You have just started Olympic weightlifting and you are so pumped.
You have learned snatch and clean & jerk, maybe they are not perfect yet, but you are slaying it and having so much fun.
You may start wondering:
- if I train for the next 10 years, what will happen?
- Will I get absurdly strong?
- Will I get bulky?
- Will there be any downs?
Is there a way to look in the future?
Of course not. But we have a way to predict it in an average, statistical way. Are you average? No, you are special (really, really ;)). But using statistics of other people is the best we can do to predict your future, so strap in and let’s have a look at scientific data.
Your body will change by doing Olympic weightlifting.
In the first 3 years, you will be learning technique and getting your existing muscles stronger. After that, the body will need to grow more muscles to sustain performance gains. This probably means putting on weight, as growing muscles will weigh more.
Also, it is useful to remember that any body mass gain, coming from muscle or fat gains, will influence the body’s ability to produce force. Force is proportional to the mass (does not matter if it is fat), the more mass, the bigger force. So lifters who are able to stay more or less fast and put on weight, will produce more force, and possibly be able to lift heavier.
The changes in body weight may also relate to purposefully moving between weight classes to reach a competetive advantage.
Ok, it is clear that gaining weight may bring advantage in Olympic weightlifting. How much is optimal?
Data showed, that on average, competitive (international level) female weigthlifters were putting on 10 kg of body weight over 10 years of their career. Weight gain was especially important from year 3 as it allowed to improve how fast the athletes were improving.
Is it an acceptable trade off for you? Can you accept putting on weight to improve your lifts?
Weightlifting will play with your mind.
Olympic weightlifting is a strength-based sport. Strength takes time to develop. It is also very technical which imposes substantial neurological demands.
Unless you are a genetic freak, it will take you some time to develop the technique, mobility and strength to perform the lifts on a high level. It will teach you hard work and patience.
Data shows that you will have to wait on average 1 year to reach your body weight clean & jerk, and 5 years to reach your body-weight snatch.
Can you wait that long?
Weightlifting will touch your soul.
Rate of development (how fast you get stronger or progress) is the fastest at the beginning, but slows down significantly over the years. You will never progress as fast as you progress now. Are you ok with that?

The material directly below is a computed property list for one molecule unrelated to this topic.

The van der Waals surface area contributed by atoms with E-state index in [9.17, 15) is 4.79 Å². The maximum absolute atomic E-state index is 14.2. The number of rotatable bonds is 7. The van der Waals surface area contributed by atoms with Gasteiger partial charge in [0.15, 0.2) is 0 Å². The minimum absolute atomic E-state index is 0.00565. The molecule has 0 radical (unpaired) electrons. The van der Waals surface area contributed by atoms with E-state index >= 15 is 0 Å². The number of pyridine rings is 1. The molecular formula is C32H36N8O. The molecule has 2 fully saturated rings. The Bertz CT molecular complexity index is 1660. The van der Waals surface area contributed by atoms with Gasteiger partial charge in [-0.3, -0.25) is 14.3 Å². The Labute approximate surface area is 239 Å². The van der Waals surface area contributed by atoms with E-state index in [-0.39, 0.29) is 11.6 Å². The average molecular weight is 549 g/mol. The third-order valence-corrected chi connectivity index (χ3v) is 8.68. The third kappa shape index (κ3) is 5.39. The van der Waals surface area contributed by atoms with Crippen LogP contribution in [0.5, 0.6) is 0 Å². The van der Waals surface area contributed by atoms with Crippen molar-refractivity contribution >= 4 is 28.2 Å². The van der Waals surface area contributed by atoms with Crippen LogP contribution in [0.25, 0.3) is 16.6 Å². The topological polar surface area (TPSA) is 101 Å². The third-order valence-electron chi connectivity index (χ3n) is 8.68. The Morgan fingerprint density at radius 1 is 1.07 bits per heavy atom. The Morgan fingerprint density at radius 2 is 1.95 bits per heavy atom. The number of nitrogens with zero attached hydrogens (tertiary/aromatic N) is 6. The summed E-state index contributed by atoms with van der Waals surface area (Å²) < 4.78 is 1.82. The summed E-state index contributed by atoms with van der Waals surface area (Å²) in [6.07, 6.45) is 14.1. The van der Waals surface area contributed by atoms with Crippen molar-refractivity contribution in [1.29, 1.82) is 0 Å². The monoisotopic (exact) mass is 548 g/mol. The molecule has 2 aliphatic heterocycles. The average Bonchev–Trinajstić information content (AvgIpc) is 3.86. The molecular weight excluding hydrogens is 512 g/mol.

Many other things influence how fast or slow you progress including your training, diet and recovery practices. One of the things that can slow you down for example are injuries. These are hard to predict and therefore hard to prevent. Are you prepared?
Some of the downs can be predicted though on the base of the data we have: In year 3 and 9 female weightlifters observed a dip in their progress (maybe even regress).
Can you survive seeing your total stuck for a while?
Weightlifting will definitely make you stronger. It may make you more flexible too.
Data shows that over 10 years of competitive career, female weightlifters improved their snatch, clean & jerk and total around 30%. It took them on average 8.5 years to get there.
Is becoming 30% better enough of a promise for 8.5 years spent in the weightlifting gym?
The data I am referring to here are for young athletes, who start their training when they were kids. These data are a statistical representation of a set of female weighlifters who lifted up to 2017.
If you are starting your weightlifing journey now as a kid, should your numbers, progress, gains be the same? We don’t know.
If you are someone who has started weightlifting in your 20’s, 30’s or later, these numbers definitely do not apply to you… Or do they?
Will you still do it?
Let me leave you with this: Women need iron
Happy lifting from Alex
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Here is my summary of the research article with the discussed data:
This is an original research article:
Miller JD, Ventresca HC, Bracken LE. Rate of performance change in American female weightlifters over ten years of competition. International journal of exercise science. 2018;11(6):290.